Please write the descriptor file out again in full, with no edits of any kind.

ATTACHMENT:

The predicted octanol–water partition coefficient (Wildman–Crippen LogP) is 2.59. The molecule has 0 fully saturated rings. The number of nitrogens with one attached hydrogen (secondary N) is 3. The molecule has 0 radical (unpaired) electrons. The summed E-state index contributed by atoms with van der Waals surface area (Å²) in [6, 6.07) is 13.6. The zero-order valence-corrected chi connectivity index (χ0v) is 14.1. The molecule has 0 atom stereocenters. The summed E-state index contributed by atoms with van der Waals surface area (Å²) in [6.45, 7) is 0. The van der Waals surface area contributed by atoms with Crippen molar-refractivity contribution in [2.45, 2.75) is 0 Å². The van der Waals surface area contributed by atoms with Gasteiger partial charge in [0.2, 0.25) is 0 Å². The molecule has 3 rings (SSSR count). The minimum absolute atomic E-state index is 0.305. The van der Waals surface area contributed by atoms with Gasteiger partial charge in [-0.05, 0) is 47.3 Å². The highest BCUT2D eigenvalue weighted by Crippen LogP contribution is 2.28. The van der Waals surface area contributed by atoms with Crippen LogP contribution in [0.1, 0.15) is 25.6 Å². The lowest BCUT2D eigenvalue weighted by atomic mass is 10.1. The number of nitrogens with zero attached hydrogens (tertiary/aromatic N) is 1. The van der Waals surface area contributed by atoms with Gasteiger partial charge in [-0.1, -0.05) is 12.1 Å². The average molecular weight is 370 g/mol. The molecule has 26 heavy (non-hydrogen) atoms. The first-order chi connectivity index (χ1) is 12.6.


The predicted octanol–water partition coefficient (Wildman–Crippen LogP) is 2.59. The molecule has 0 fully saturated rings. The number of nitrogens with one attached hydrogen (secondary N) is 3. The molecule has 0 radical (unpaired) electrons. The summed E-state index contributed by atoms with van der Waals surface area (Å²) in [6, 6.07) is 13.6. The zero-order valence-corrected chi connectivity index (χ0v) is 14.1. The molecule has 0 atom stereocenters. The summed E-state index contributed by atoms with van der Waals surface area (Å²) in [6.45, 7) is 0. The van der Waals surface area contributed by atoms with Crippen molar-refractivity contribution in [2.45, 2.75) is 0 Å². The van der Waals surface area contributed by atoms with Gasteiger partial charge in [0.2, 0.25) is 0 Å². The molecule has 3 rings (SSSR count). The minimum absolute atomic E-state index is 0.305. The van der Waals surface area contributed by atoms with Gasteiger partial charge in [-0.05, 0) is 47.3 Å². The highest BCUT2D eigenvalue weighted by Crippen LogP contribution is 2.28. The van der Waals surface area contributed by atoms with Crippen LogP contribution in [0.1, 0.15) is 25.6 Å². The lowest BCUT2D eigenvalue weighted by atomic mass is 10.1. The number of nitrogens with zero attached hydrogens (tertiary/aromatic N) is 1. The van der Waals surface area contributed by atoms with Gasteiger partial charge in [-0.1, -0.05) is 12.1 Å². The average molecular weight is 370 g/mol. The molecule has 26 heavy (non-hydrogen) atoms. The first-order chi connectivity index (χ1) is 12.6.